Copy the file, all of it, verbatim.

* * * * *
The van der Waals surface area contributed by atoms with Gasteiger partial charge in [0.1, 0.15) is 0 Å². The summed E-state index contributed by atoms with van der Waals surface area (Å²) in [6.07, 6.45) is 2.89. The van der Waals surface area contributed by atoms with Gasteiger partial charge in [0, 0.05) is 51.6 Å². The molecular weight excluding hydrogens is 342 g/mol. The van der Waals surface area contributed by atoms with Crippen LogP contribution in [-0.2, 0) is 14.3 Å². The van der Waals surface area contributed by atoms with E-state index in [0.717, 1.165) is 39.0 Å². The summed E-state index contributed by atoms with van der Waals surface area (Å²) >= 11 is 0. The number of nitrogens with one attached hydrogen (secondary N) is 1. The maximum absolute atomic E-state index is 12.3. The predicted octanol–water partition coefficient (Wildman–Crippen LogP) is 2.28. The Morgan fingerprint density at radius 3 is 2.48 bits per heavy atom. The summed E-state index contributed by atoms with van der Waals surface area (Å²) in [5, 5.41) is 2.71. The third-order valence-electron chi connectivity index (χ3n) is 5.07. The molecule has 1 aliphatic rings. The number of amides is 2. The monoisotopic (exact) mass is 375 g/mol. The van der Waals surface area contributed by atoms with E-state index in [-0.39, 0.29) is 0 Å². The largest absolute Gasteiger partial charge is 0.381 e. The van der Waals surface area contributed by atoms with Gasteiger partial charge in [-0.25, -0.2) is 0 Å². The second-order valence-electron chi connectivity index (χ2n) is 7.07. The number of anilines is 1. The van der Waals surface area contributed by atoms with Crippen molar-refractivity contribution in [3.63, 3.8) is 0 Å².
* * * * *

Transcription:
The van der Waals surface area contributed by atoms with Gasteiger partial charge in [0.1, 0.15) is 0 Å². The summed E-state index contributed by atoms with van der Waals surface area (Å²) in [6.07, 6.45) is 2.89. The van der Waals surface area contributed by atoms with Gasteiger partial charge in [0, 0.05) is 51.6 Å². The molecular weight excluding hydrogens is 342 g/mol. The van der Waals surface area contributed by atoms with Crippen LogP contribution in [-0.2, 0) is 14.3 Å². The van der Waals surface area contributed by atoms with E-state index in [0.717, 1.165) is 39.0 Å². The summed E-state index contributed by atoms with van der Waals surface area (Å²) >= 11 is 0. The number of nitrogens with one attached hydrogen (secondary N) is 1. The maximum absolute atomic E-state index is 12.3. The predicted octanol–water partition coefficient (Wildman–Crippen LogP) is 2.28. The Morgan fingerprint density at radius 3 is 2.48 bits per heavy atom. The summed E-state index contributed by atoms with van der Waals surface area (Å²) in [5, 5.41) is 2.71. The third-order valence-electron chi connectivity index (χ3n) is 5.07. The molecule has 1 aliphatic rings. The number of amides is 2. The monoisotopic (exact) mass is 375 g/mol. The van der Waals surface area contributed by atoms with E-state index in [-0.39, 0.29) is 0 Å². The largest absolute Gasteiger partial charge is 0.381 e. The van der Waals surface area contributed by atoms with Gasteiger partial charge in [-0.25, -0.2) is 0 Å². The second-order valence-electron chi connectivity index (χ2n) is 7.07. The number of anilines is 1. The van der Waals surface area contributed by atoms with Crippen molar-refractivity contribution in [3.63, 3.8) is 0 Å².